To systematically understand the spontaneous
antegrade Type B dissection, we have recently shown
the relationship between initial tear geometry and
pulse pressure magnitude for initiation and
propagation of dissection.20 Using an ex vivo porcine model for
spontaneous Type B dissection we reproduce the
lumen pressure characteristics with and without distal
reentry tear, evaluate the changes in the dissected vessel
geometry and compare against measurements made in
aortae of patients with acute Type B dissection.
Tissue Sample Preparation
The descending thoracic porcine aortas were
obtained from local slaughterhouse (Sierra for medical
science, Whittier, CA, USA) and cut to 20 cm in length
from the arch. Fresh samples were stored in 0.9%
saline solution followed by preparation and testing
within 24 h of tissue arrival at the facility. The aortae
were prepared for testing by removing any loose
adventitial tissue and ligating the major branches using
silk suture (Henry Schien, Melville, NJ, USA), as
Initial Entry Tear
All initial entry tears were manually created inside
the vessel, at ~ 5 cm from the arch using a surgical
blade. The %circumferential length of the entry tear
defined previously in Peelukhana et al.20 was created
along the vessel circumference and was set at 40%. The
dissection plane was set in the media layer at 1/3rd the
vessel wall thickness. The layers were separated and
advanced using fine-tip forceps to the desired axial
length of 2 cm (measured along the length of the
vessel) and later confirmed using ultrasound (US)
measurements. This created the true lumen (TL) and false
lumen (FL) within the vessel.
The aorta was flipped inside out after exposure to
the pulsatile flow. The final tear circumference at
proximal end and the axial length of the propagated
flap were measured using a suture and a ruler
respectively. A re-entry tear was created at the distal end of
the propagated flap by using a surgical blade. The
%circumferential length of the re-entry tear was set at
50% of distal vessel circumference.
Pulse Duplicator Test System
A pulse duplicator [PD] (PD; BDC laboratories,
Wheat Ridge, CO, USA) reproduced the physiological
flow and pressures in the porcine aorta vessel
integrated within the test system (Fig. 1). Detailed
description of the setup can be found in Peelukhana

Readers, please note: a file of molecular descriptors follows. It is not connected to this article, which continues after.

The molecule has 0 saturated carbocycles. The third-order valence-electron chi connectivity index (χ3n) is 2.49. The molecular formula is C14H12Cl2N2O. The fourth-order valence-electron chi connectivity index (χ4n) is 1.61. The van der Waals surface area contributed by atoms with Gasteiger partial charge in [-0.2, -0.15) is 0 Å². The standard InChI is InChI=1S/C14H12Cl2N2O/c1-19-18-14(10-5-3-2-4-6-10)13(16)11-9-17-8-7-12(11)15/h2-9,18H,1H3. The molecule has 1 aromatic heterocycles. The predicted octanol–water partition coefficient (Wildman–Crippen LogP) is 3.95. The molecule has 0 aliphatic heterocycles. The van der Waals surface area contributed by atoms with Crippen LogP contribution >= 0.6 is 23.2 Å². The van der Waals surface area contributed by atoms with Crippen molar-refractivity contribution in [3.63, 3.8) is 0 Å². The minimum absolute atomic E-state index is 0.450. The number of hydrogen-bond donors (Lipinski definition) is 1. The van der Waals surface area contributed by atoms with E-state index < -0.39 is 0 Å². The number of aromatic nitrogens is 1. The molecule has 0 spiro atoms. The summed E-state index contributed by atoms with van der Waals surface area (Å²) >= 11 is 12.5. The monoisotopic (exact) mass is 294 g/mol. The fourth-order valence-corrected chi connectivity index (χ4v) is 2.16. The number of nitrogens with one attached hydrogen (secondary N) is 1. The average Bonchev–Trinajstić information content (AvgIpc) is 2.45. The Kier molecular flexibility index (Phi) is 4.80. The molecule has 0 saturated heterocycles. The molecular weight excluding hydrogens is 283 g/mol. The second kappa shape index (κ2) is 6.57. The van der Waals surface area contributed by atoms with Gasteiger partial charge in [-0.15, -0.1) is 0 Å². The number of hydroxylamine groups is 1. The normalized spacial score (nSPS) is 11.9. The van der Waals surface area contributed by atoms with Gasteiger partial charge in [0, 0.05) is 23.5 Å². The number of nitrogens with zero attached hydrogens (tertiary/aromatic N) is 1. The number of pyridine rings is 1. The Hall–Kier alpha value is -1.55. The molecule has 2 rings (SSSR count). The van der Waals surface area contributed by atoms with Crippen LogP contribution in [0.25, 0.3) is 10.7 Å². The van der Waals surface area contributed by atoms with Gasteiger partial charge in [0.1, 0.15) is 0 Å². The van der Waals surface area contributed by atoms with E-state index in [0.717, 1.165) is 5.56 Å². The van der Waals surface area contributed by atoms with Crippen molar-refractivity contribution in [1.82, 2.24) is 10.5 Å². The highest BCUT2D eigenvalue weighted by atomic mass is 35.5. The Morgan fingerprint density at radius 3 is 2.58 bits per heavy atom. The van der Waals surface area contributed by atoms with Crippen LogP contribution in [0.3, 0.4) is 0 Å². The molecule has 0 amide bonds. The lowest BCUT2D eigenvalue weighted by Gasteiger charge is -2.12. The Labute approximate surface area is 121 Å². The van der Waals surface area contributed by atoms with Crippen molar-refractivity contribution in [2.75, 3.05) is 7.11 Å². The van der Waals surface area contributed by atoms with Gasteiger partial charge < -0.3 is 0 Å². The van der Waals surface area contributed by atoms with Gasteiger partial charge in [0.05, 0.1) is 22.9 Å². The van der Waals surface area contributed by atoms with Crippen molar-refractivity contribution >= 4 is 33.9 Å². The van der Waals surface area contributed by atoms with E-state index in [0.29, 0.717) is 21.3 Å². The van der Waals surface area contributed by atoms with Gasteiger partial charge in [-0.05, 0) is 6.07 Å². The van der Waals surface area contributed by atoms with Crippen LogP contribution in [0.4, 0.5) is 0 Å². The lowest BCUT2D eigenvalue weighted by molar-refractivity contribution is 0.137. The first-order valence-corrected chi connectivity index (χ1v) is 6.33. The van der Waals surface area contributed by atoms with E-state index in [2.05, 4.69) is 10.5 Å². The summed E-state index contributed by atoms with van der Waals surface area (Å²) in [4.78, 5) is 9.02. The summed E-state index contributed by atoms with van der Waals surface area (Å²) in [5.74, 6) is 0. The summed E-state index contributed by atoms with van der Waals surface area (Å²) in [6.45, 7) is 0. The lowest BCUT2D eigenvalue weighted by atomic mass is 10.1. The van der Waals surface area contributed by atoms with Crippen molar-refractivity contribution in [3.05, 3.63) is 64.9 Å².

et al.20 Inlet flow rate was measured using an inline
flow probe (ME13PXN; Transonics Inc., Ithaca, NY,
USA) was set to 2 L/min for all tested aorta samples.
The pump parameters were set constant for each
experiment (HR: 72 bpm, Systole/diastole ratio =
35/65%). Based on previous porcine in vivo length
measurement of the aorta, an average stretch ratio of
30% was incorporated for all the vessels prior to
testing by adjusting the distance between the inlet and
CIRS blood mimicking fluid was used as blood
analog, with a q = 1050 kg/m3, and dynamic viscosity
of l = 4 cP or 0.004 Pa.s (Model 046, Computerized
Imaging Reference Systems, Incorporated (CIRS),
Norfolk, VA, USA). The container tank was filled with
0.9% saline solution such that the test vessel was
The inlet pressure was set at 120/80 mmHg. The
pulse pressure was subsequently increased in steps of
20 mmHg. The test vessel was subjected to each
pressure step for 3 min before the next pressure increment.
This stepwise increase continued till propagation
occurred and/or the limit of the PD system was reached
which was set at 300 mmHg. Any dissection that
propagated above pulse pressure of ~ 200 mmHg was
not included for data analysis.
To obtain the local pressures within the FL and TL,
7 Fr. catheters were enabled within the inlet and outlet
ports, respectively. The pressure and flow data was
obtained for 5 s at 5000 Hz frequency using Statys PD
integrated data-acquisition system. A L15-i70
ultrasound (US) transducer connected to IE33 ultrasound
machine (Phillips Ultrasound, Bothell, WA, USA) was
used for visualization. The PD pump output trigger
was connected US ECG leads to synchronize the
pressure from the Statys PD software with the flap
Prior to start of the experiment, the TL and FL
pressure catheters were adjusted in the proximal end of
the entry tear and confirmed using the Echo imaging.
The catheters were held for 3 min at each location
prior to measurement to allow for the pressure to
equilibrate. The velocities were measured in the pulse
wave Doppler mode while flap and lumen geometric
characteristics were imaged in B-mode.
Ten porcine aorta vessels were used to obtain the
lumen pressure differential. The methodology without
the catheters was replicated to obtain geometric